Why is Silicon Valley in California and not anywhere else in the world? Why was the world’s biggest hub of innovation founded foremost in the United States, and only later copied – with varying degrees of success – in other parts of the world? And what would it take Pakistan to develop its own version of Silicon Gali? The answer to many has been a combination of several tangible factors: money, mentorship, resources, etc. But we would argue that there is one bigger factor that overrides all of these: culture.
For entrepreneurship to truly flourish, it needs an ecosystem that nourishes it, as participants at this month’s 021Disrupt conference in Karachi repeatedly asserted. And while that ecosystem is indeed multifaceted, none of it would be of any use if entrepreneurs – young and old – are not encouraged by their families and friends to take risks, and to continue taking risks even after their first, second, and third failures.
This week’s issue of Profit examines how entrepreneurship is taking off in Pakistan. We covered the 021Disrupt conference that seeks to be Pakistan’s answer to the TechCrunch Disrupt conference in San Francisco. We take a look at how two Bramerz is navigating the social media marketing space in the country. And our cover story examines how Sarmayacar Ventures is creating the first professional venture capital fund dedicated to investing in Pakistan.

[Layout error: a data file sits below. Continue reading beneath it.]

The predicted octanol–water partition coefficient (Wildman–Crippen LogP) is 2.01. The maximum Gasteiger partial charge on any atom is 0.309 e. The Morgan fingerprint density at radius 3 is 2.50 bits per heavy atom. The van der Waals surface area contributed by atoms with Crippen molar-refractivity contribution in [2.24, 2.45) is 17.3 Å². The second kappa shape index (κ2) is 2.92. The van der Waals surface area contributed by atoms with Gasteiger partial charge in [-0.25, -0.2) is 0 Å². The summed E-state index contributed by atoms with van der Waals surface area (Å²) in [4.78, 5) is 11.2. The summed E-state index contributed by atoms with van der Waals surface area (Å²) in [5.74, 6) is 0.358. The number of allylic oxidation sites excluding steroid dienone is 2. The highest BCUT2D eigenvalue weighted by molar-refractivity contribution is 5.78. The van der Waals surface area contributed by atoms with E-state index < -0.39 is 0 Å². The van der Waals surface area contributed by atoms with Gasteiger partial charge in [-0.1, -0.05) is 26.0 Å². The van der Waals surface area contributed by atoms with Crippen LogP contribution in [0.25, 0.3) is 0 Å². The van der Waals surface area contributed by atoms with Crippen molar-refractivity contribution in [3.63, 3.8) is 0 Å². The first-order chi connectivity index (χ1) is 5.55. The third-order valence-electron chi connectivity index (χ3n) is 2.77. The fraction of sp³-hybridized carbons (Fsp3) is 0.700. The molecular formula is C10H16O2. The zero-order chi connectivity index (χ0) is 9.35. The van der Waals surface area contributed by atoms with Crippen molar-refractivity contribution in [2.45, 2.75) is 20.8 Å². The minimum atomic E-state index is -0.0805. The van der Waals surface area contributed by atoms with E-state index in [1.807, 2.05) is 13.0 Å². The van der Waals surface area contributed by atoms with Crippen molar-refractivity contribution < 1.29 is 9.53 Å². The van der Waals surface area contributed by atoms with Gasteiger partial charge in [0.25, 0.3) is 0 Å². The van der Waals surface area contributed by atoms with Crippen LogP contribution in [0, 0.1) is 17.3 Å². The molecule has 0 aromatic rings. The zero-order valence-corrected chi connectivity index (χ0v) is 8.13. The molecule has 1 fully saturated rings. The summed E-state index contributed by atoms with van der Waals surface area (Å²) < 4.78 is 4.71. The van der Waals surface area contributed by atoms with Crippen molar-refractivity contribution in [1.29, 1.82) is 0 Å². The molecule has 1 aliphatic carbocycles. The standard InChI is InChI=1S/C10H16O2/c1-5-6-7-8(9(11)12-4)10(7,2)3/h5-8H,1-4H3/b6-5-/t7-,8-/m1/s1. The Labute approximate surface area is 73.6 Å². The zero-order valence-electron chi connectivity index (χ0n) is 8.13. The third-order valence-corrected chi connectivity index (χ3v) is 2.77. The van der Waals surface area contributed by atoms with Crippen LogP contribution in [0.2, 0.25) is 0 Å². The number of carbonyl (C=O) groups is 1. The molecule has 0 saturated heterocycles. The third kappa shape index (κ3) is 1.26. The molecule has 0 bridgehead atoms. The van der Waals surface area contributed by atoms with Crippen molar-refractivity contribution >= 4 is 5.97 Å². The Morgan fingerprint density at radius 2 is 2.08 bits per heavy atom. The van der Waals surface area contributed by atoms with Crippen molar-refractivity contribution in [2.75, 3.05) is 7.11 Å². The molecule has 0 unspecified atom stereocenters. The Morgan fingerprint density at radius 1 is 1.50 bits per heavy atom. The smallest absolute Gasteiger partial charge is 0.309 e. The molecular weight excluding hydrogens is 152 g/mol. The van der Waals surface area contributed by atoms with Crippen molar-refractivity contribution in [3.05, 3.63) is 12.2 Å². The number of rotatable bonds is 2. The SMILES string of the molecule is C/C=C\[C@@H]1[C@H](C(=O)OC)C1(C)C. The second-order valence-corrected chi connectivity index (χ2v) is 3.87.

All of these are examples of how Pakistan’s startup culture is finally beginning to thrive and take off. And it is doing so in large part because we as a society are becoming marginally more tolerant of risk. Admittedly, it is easier for the wealthy to take more risks than the poor, and Pakistan as a whole is far from being a wealthy nation.
But just the small amount of risk Pakistani entrepreneurs have taken has borne considerable fruit in the form of some of the world’s most valuable companies, such as Careem, which is now valued at $1 billion and even the more purely local Pakistani companies like Zameen.com, which has raised tens of millions of dollars in capital. All of these companies represent opportunities and jobs for families throughout the country. And all of these are the result of the slight elevation in our risk tolerance levels over the past five years.
Imagine what could happen if we became even more tolerant.